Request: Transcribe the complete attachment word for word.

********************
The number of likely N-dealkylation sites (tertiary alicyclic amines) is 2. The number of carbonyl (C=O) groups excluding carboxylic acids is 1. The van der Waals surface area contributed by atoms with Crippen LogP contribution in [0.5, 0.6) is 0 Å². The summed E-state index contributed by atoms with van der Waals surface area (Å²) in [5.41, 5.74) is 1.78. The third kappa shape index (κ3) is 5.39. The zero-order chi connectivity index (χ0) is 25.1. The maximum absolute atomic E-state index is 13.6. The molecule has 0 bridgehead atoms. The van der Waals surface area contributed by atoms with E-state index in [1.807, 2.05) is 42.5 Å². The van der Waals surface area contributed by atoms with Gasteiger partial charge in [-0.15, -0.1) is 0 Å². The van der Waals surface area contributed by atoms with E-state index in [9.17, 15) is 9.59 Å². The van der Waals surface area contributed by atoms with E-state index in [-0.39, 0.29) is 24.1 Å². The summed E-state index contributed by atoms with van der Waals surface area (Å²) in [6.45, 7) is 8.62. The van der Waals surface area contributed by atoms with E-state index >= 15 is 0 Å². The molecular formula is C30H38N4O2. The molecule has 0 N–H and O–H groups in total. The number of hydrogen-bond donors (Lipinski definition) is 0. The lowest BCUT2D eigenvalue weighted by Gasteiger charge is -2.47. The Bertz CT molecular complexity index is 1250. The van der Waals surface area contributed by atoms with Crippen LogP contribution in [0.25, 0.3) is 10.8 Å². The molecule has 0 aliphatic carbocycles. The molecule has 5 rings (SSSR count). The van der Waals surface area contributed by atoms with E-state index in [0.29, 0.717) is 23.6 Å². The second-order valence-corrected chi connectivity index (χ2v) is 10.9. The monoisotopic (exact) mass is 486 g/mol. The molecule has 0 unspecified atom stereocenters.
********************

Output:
The number of likely N-dealkylation sites (tertiary alicyclic amines) is 2. The number of carbonyl (C=O) groups excluding carboxylic acids is 1. The van der Waals surface area contributed by atoms with Crippen LogP contribution in [0.5, 0.6) is 0 Å². The summed E-state index contributed by atoms with van der Waals surface area (Å²) in [5.41, 5.74) is 1.78. The third kappa shape index (κ3) is 5.39. The zero-order chi connectivity index (χ0) is 25.1. The maximum absolute atomic E-state index is 13.6. The molecule has 0 bridgehead atoms. The van der Waals surface area contributed by atoms with E-state index in [1.807, 2.05) is 42.5 Å². The van der Waals surface area contributed by atoms with Gasteiger partial charge in [-0.15, -0.1) is 0 Å². The van der Waals surface area contributed by atoms with E-state index in [9.17, 15) is 9.59 Å². The van der Waals surface area contributed by atoms with E-state index in [-0.39, 0.29) is 24.1 Å². The summed E-state index contributed by atoms with van der Waals surface area (Å²) in [6.45, 7) is 8.62. The van der Waals surface area contributed by atoms with E-state index >= 15 is 0 Å². The molecular formula is C30H38N4O2. The molecule has 0 N–H and O–H groups in total. The number of hydrogen-bond donors (Lipinski definition) is 0. The lowest BCUT2D eigenvalue weighted by Gasteiger charge is -2.47. The Bertz CT molecular complexity index is 1250. The van der Waals surface area contributed by atoms with Crippen LogP contribution in [0.25, 0.3) is 10.8 Å². The molecule has 0 aliphatic carbocycles. The molecule has 5 rings (SSSR count). The van der Waals surface area contributed by atoms with E-state index in [0.29, 0.717) is 23.6 Å². The second-order valence-corrected chi connectivity index (χ2v) is 10.9. The monoisotopic (exact) mass is 486 g/mol. The molecule has 0 unspecified atom stereocenters.